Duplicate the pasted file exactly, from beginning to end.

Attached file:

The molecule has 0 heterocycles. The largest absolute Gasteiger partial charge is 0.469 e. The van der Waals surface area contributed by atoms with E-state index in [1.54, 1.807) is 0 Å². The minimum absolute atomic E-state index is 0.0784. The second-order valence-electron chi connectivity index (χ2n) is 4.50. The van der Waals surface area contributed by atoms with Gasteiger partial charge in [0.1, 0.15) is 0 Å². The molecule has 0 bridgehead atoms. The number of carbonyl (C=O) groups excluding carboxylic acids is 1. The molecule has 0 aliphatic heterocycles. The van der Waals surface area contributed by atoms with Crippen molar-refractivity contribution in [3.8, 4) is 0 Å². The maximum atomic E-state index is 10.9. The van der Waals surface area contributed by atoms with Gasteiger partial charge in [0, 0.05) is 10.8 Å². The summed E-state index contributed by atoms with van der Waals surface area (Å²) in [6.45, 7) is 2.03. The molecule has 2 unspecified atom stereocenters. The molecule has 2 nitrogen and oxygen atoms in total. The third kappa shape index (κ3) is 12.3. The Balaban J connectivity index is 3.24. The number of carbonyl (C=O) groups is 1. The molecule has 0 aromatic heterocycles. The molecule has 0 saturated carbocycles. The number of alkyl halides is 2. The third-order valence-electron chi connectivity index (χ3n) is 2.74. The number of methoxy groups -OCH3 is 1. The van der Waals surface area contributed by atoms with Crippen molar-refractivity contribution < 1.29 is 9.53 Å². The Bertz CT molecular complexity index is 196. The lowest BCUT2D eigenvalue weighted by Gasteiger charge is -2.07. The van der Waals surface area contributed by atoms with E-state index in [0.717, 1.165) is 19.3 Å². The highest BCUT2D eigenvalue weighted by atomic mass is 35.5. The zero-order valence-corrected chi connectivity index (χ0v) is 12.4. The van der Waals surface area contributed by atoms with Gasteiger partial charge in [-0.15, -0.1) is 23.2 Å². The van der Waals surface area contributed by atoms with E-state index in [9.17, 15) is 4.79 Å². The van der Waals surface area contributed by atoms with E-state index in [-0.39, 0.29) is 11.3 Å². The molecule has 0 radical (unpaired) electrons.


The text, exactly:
The molecule has 0 heterocycles. The largest absolute Gasteiger partial charge is 0.469 e. The van der Waals surface area contributed by atoms with E-state index in [1.54, 1.807) is 0 Å². The minimum absolute atomic E-state index is 0.0784. The second-order valence-electron chi connectivity index (χ2n) is 4.50. The van der Waals surface area contributed by atoms with Gasteiger partial charge in [0.1, 0.15) is 0 Å². The molecule has 0 bridgehead atoms. The number of carbonyl (C=O) groups excluding carboxylic acids is 1. The molecule has 0 aliphatic heterocycles. The van der Waals surface area contributed by atoms with Crippen molar-refractivity contribution in [3.8, 4) is 0 Å². The maximum atomic E-state index is 10.9. The van der Waals surface area contributed by atoms with Gasteiger partial charge in [0, 0.05) is 10.8 Å². The summed E-state index contributed by atoms with van der Waals surface area (Å²) in [6.45, 7) is 2.03. The molecule has 2 unspecified atom stereocenters. The molecule has 2 nitrogen and oxygen atoms in total. The third kappa shape index (κ3) is 12.3. The Balaban J connectivity index is 3.24. The number of carbonyl (C=O) groups is 1. The molecule has 0 aromatic heterocycles. The molecule has 0 saturated carbocycles. The number of alkyl halides is 2. The third-order valence-electron chi connectivity index (χ3n) is 2.74. The number of methoxy groups -OCH3 is 1. The van der Waals surface area contributed by atoms with Crippen molar-refractivity contribution < 1.29 is 9.53 Å². The Bertz CT molecular complexity index is 196. The lowest BCUT2D eigenvalue weighted by Gasteiger charge is -2.07. The van der Waals surface area contributed by atoms with E-state index in [0.717, 1.165) is 19.3 Å². The highest BCUT2D eigenvalue weighted by atomic mass is 35.5. The zero-order valence-corrected chi connectivity index (χ0v) is 12.4. The van der Waals surface area contributed by atoms with Gasteiger partial charge in [-0.15, -0.1) is 23.2 Å². The van der Waals surface area contributed by atoms with E-state index in [9.17, 15) is 4.79 Å². The van der Waals surface area contributed by atoms with E-state index in [-0.39, 0.29) is 11.3 Å². The molecule has 0 radical (unpaired) electrons.